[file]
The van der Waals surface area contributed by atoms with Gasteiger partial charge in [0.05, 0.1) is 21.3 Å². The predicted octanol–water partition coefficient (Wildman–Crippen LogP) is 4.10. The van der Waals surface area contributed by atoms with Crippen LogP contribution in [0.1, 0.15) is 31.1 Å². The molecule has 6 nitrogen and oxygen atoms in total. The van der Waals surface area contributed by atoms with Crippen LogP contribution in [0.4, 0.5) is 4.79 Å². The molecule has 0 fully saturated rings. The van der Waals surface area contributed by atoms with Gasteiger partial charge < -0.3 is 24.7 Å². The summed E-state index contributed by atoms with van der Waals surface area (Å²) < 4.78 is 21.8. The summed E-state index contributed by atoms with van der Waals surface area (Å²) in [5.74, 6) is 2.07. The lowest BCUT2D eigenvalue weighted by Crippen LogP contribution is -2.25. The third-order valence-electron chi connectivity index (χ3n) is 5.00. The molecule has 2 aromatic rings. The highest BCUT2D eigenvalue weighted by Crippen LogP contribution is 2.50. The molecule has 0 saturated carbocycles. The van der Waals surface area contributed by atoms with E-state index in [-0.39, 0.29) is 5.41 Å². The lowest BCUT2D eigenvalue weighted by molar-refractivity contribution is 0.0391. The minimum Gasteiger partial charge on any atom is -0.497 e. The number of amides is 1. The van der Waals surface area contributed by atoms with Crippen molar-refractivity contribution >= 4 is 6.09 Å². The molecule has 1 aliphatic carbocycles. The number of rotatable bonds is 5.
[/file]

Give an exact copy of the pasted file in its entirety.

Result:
The van der Waals surface area contributed by atoms with Gasteiger partial charge in [0.05, 0.1) is 21.3 Å². The predicted octanol–water partition coefficient (Wildman–Crippen LogP) is 4.10. The van der Waals surface area contributed by atoms with Crippen LogP contribution in [0.1, 0.15) is 31.1 Å². The molecule has 6 nitrogen and oxygen atoms in total. The van der Waals surface area contributed by atoms with Crippen LogP contribution in [0.4, 0.5) is 4.79 Å². The molecule has 0 fully saturated rings. The van der Waals surface area contributed by atoms with Gasteiger partial charge < -0.3 is 24.7 Å². The summed E-state index contributed by atoms with van der Waals surface area (Å²) < 4.78 is 21.8. The summed E-state index contributed by atoms with van der Waals surface area (Å²) in [5.74, 6) is 2.07. The lowest BCUT2D eigenvalue weighted by Crippen LogP contribution is -2.25. The third-order valence-electron chi connectivity index (χ3n) is 5.00. The molecule has 2 aromatic rings. The highest BCUT2D eigenvalue weighted by Crippen LogP contribution is 2.50. The molecule has 0 saturated carbocycles. The van der Waals surface area contributed by atoms with E-state index in [-0.39, 0.29) is 5.41 Å². The lowest BCUT2D eigenvalue weighted by molar-refractivity contribution is 0.0391. The minimum Gasteiger partial charge on any atom is -0.497 e. The number of amides is 1. The van der Waals surface area contributed by atoms with Crippen molar-refractivity contribution >= 4 is 6.09 Å². The molecule has 1 aliphatic carbocycles. The number of rotatable bonds is 5.